Instruction for Independence
Independence is on the ballot.
What does it look like?
Is this allowed?
In the words of the Electoral Commission: "Descriptions are identity marks that can be used instead of, or alongside, a party name depending on the election.
At Scottish Parliamentary elections, the rules differ for regional and constituency ballot papers. For regional ballot papers, a party must use their name and can also use a description alongside if they wish. For constituency ballot papers, a party must use their party name.
At all other elections in the UK, a party can use either a description or a party name on ballot papers – it is for parties to decide which they use in this case."
We asked them by email and uploaded the transcript.
What if the UK Government say no?
It's a theoretical possibility that a UK Government could simply ignore the Instruction for Independence however there are six pillars that ensure its success:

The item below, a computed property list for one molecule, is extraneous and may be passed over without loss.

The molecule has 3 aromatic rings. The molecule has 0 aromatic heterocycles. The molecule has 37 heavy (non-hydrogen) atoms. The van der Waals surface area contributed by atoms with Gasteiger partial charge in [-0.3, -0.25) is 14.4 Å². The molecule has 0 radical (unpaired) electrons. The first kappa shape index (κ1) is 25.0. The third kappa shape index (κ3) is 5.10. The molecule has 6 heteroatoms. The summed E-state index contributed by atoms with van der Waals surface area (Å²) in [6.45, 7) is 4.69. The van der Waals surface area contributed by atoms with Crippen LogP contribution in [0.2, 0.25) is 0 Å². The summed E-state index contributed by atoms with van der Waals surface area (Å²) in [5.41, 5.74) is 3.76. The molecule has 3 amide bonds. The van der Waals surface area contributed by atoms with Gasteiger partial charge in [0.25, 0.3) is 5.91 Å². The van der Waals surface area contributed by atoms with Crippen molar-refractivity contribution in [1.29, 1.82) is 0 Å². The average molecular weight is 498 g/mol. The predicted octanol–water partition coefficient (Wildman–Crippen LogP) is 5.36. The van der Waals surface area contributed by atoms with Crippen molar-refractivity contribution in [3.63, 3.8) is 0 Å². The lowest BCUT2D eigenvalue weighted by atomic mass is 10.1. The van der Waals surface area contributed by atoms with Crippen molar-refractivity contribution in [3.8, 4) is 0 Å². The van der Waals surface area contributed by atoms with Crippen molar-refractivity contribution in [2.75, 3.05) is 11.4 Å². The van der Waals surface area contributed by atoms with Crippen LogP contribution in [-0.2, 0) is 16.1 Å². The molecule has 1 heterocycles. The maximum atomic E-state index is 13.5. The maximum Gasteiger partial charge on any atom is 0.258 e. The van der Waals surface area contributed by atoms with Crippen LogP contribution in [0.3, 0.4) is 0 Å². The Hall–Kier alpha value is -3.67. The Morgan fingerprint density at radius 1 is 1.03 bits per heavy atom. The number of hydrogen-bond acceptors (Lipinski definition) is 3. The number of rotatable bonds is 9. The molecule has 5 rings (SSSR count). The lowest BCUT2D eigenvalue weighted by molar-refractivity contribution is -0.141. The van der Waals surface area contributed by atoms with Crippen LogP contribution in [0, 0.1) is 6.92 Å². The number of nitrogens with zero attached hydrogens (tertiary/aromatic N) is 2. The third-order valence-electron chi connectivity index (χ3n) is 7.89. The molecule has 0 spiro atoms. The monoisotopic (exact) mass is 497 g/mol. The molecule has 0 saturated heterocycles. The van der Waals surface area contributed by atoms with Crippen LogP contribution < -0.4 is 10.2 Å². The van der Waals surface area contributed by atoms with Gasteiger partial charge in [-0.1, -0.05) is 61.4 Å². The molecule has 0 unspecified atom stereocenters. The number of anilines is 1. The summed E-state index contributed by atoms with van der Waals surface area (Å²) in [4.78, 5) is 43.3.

Precedent is already set.
““It is agreed that nothing in this report prevents Scotland becoming an independent country in the future should the people of Scotland so choose” – The Smith Commission
Countries to vote on leaving Britain: Bahrain, Barbados, Belize, Botswana, Brunei, Dominica, Eswatini, Fiji, Granada, India, Israel, Jamaica, Kiribati, Lesotho, Mauritius, Nauru, Nigeria, Qatar, Saint Vincent and the Grenadines, Sudan, Tanganyika, Bahamas, Gambia, Trinidad and Tobago, Tuvalu, UAE, Zambia, Australia, Canada, Newfoundland, South Africa, New Zealand.
Britain has negotiated 100% of the time, eventually.
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